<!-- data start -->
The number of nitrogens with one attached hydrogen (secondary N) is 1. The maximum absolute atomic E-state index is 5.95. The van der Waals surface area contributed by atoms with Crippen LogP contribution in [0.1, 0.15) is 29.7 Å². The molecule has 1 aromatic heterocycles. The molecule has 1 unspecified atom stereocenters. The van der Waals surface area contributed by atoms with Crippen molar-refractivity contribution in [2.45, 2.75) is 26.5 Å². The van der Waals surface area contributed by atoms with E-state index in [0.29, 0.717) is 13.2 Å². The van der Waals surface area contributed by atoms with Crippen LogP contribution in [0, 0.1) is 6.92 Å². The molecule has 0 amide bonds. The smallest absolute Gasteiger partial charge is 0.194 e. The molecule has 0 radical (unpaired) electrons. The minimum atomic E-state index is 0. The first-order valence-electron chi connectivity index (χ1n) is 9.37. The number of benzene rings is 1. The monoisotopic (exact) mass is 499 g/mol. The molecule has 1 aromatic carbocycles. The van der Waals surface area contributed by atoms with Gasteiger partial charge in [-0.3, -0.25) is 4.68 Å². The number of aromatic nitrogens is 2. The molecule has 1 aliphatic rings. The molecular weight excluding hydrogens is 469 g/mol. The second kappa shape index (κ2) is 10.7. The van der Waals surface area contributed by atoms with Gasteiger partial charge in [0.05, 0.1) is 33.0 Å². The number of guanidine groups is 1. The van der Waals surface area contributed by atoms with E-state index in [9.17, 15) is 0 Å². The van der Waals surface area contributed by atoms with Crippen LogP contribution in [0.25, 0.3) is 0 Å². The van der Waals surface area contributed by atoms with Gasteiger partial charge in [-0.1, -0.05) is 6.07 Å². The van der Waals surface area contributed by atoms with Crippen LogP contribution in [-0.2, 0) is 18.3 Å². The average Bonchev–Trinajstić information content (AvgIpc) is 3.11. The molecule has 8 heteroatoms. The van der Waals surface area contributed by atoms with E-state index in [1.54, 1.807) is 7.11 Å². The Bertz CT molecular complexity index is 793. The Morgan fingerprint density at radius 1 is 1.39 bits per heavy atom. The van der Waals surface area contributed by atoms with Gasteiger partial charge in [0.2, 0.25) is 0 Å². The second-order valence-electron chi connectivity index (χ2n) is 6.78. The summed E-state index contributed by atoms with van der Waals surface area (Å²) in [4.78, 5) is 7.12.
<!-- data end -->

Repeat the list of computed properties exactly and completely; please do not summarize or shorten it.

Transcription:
The number of nitrogens with one attached hydrogen (secondary N) is 1. The maximum absolute atomic E-state index is 5.95. The van der Waals surface area contributed by atoms with Crippen LogP contribution in [0.1, 0.15) is 29.7 Å². The molecule has 1 aromatic heterocycles. The molecule has 1 unspecified atom stereocenters. The van der Waals surface area contributed by atoms with Crippen molar-refractivity contribution in [2.45, 2.75) is 26.5 Å². The van der Waals surface area contributed by atoms with E-state index in [0.29, 0.717) is 13.2 Å². The van der Waals surface area contributed by atoms with Crippen LogP contribution in [0, 0.1) is 6.92 Å². The molecule has 0 amide bonds. The smallest absolute Gasteiger partial charge is 0.194 e. The molecule has 0 radical (unpaired) electrons. The minimum atomic E-state index is 0. The first-order valence-electron chi connectivity index (χ1n) is 9.37. The number of benzene rings is 1. The monoisotopic (exact) mass is 499 g/mol. The molecule has 1 aromatic carbocycles. The van der Waals surface area contributed by atoms with Gasteiger partial charge in [-0.3, -0.25) is 4.68 Å². The number of aromatic nitrogens is 2. The molecule has 1 aliphatic rings. The molecular weight excluding hydrogens is 469 g/mol. The second kappa shape index (κ2) is 10.7. The van der Waals surface area contributed by atoms with Gasteiger partial charge in [0.05, 0.1) is 33.0 Å². The number of guanidine groups is 1. The van der Waals surface area contributed by atoms with E-state index in [9.17, 15) is 0 Å². The van der Waals surface area contributed by atoms with Crippen LogP contribution in [0.25, 0.3) is 0 Å². The van der Waals surface area contributed by atoms with Gasteiger partial charge in [-0.1, -0.05) is 6.07 Å². The van der Waals surface area contributed by atoms with Crippen LogP contribution in [-0.2, 0) is 18.3 Å². The average Bonchev–Trinajstić information content (AvgIpc) is 3.11. The molecule has 8 heteroatoms. The van der Waals surface area contributed by atoms with E-state index in [1.54, 1.807) is 7.11 Å². The Bertz CT molecular complexity index is 793. The Morgan fingerprint density at radius 1 is 1.39 bits per heavy atom. The van der Waals surface area contributed by atoms with Gasteiger partial charge in [0.2, 0.25) is 0 Å². The second-order valence-electron chi connectivity index (χ2n) is 6.78. The summed E-state index contributed by atoms with van der Waals surface area (Å²) in [4.78, 5) is 7.12.